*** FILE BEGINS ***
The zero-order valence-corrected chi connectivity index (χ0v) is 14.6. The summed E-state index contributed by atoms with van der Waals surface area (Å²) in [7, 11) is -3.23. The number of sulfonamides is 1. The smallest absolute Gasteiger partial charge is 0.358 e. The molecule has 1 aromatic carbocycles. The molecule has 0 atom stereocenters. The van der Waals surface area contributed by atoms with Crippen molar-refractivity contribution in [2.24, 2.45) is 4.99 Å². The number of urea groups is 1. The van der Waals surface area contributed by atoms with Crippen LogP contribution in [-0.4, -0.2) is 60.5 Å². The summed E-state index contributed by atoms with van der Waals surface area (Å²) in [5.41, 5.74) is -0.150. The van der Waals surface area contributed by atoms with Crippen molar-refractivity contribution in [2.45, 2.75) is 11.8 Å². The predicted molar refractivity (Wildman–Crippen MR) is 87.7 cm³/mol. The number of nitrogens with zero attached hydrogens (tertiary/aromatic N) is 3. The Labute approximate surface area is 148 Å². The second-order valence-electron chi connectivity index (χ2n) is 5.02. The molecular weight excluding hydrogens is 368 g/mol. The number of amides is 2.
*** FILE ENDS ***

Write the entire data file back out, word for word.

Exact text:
The zero-order valence-corrected chi connectivity index (χ0v) is 14.6. The summed E-state index contributed by atoms with van der Waals surface area (Å²) in [7, 11) is -3.23. The number of sulfonamides is 1. The smallest absolute Gasteiger partial charge is 0.358 e. The molecule has 1 aromatic carbocycles. The molecule has 0 atom stereocenters. The van der Waals surface area contributed by atoms with Crippen molar-refractivity contribution in [2.24, 2.45) is 4.99 Å². The number of urea groups is 1. The van der Waals surface area contributed by atoms with Crippen LogP contribution in [-0.4, -0.2) is 60.5 Å². The summed E-state index contributed by atoms with van der Waals surface area (Å²) in [5.41, 5.74) is -0.150. The van der Waals surface area contributed by atoms with Crippen molar-refractivity contribution in [2.45, 2.75) is 11.8 Å². The predicted molar refractivity (Wildman–Crippen MR) is 87.7 cm³/mol. The number of nitrogens with zero attached hydrogens (tertiary/aromatic N) is 3. The Labute approximate surface area is 148 Å². The second-order valence-electron chi connectivity index (χ2n) is 5.02. The molecular weight excluding hydrogens is 368 g/mol. The number of amides is 2.